USC cancels Muslim valedictorian's commencement speech, citing safety concerns, Middle East tensions

ByAlisha Ebrahimji and Melissa Alonso, CNN
Wednesday, April 17, 2024
USC cancels Muslim valedictorian's commencement speech, citing safety concerns
The University of Southern California has canceled a student valedictorian's commencement speech out of safety concerns concerning her pro-Palestinian views.

The University of Southern California has canceled a student valedictorian's commencement speech out of safety concerns concerning her pro-Palestinian views.

"After careful consideration, we have decided that our student valedictorian will not deliver a speech at commencement," Provost and Senior Vice President for Academic Affairs Andrew T. Guzman said in a letter to students on Monday. "While this is disappointing, tradition must give way to safety."

USC said the decision was based on potential threats regarding the selection of the valedictorian.

The student, Asna Tabassum, is a first-generation South Asian-American Muslim who majored in biomedical engineering and minored in resistance to genocide, according to a statement published through the Greater Los Angeles Area office of the Council on American-Islamic Relations. Tabassum was open about her pro-Palestinian and anti-Israel views on social media.

The discussion around her selection took on an "alarming tenor," according to Guzman.

"The intensity of feelings, fueled by both social media and the ongoing conflict in the Middle East, has grown to include many voices outside of USC and has escalated to the point of creating substantial risks relating to security and disruption at commencement," Guzman said.

Graduates attend the University Of Southern California's commencement in 2017 in Los Angeles.
Jerritt Clark/Getty Images/File via CNN Newsource

Tabassum criticized the university for canceling her speech, saying in a statement that she learned through her studies that "ordinary people are capable of unspeakable acts of violence when they are taught hate fueled by fear."

"And due to widespread fear, I was hoping to use my commencement speech to inspire my classmates with a message of hope," Tabassum said. She added that by canceling her speech, "USC is only caving to fear and rewarding hatred."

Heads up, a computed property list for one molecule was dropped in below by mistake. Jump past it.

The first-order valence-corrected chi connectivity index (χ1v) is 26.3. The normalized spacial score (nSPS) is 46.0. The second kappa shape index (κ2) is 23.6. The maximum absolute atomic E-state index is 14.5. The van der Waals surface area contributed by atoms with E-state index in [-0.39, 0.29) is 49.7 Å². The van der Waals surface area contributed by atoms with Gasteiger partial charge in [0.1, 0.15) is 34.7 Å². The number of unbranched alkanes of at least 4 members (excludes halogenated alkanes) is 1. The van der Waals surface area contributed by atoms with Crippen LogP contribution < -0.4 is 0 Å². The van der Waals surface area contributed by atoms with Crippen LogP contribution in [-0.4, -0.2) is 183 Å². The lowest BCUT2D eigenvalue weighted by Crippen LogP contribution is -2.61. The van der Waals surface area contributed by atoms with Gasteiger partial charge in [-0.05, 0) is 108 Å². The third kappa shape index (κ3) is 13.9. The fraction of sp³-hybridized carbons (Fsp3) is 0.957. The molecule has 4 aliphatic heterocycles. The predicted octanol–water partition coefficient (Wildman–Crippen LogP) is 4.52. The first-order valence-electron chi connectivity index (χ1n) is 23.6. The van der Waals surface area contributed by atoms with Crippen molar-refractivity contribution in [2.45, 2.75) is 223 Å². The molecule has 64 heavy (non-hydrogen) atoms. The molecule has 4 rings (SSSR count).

Tabassum was criticized by some on social media for a website linked on her social media profile that calls Zionism a "racist settler-colonial ideology that advocates for a Jewish ethnostate built on Palestinian land."

The site later continues, "One Palestinian state would mean Palestinian liberation, and the complete abolishment of the state of Israel. This way is the only way towards justice; both Arabs and Jews can live together without an ideology that specifically advocates for the ethnic cleansing of one of them. Palestinians would be allowed to return home, and millions of Palestinians would not have to live under occupation and apartheid."

Tensions have been high on college campuses since the start of the Israel-Hamas war, in which Hamas terrorists invaded Israel on Oct. 7, after which the Israeli military began its bombardment of the Gaza Strip in what Israeli forces say was to address the Hamas threat.

In the Gaza Strip, at least 33,000 people have been killed and more than 76,000 others have been wounded by Israeli forces since Oct. 7, according to the Hamas-run Gaza Ministry of Health.

In Israel, at least 1,200 people have been killed and 6,900 others have been injured by Hamas and other Palestinian militants since Oct. 7, according to Israeli officials.

"This decision is not only necessary to maintain the safety of our campus and students, but is consistent with the fundamental legal obligation - including the expectations of federal regulators - that universities act to protect students and keep our campus community safe," Guzman said.

USC -- which expects a crowd of 65,000 for the commencement festivities on May 10 -- said the focus of the ceremony should be "on the tremendous accomplishments of our 19,000-plus graduates, their friends, their families, and the staff and faculty who have been such a critical part of their journeys."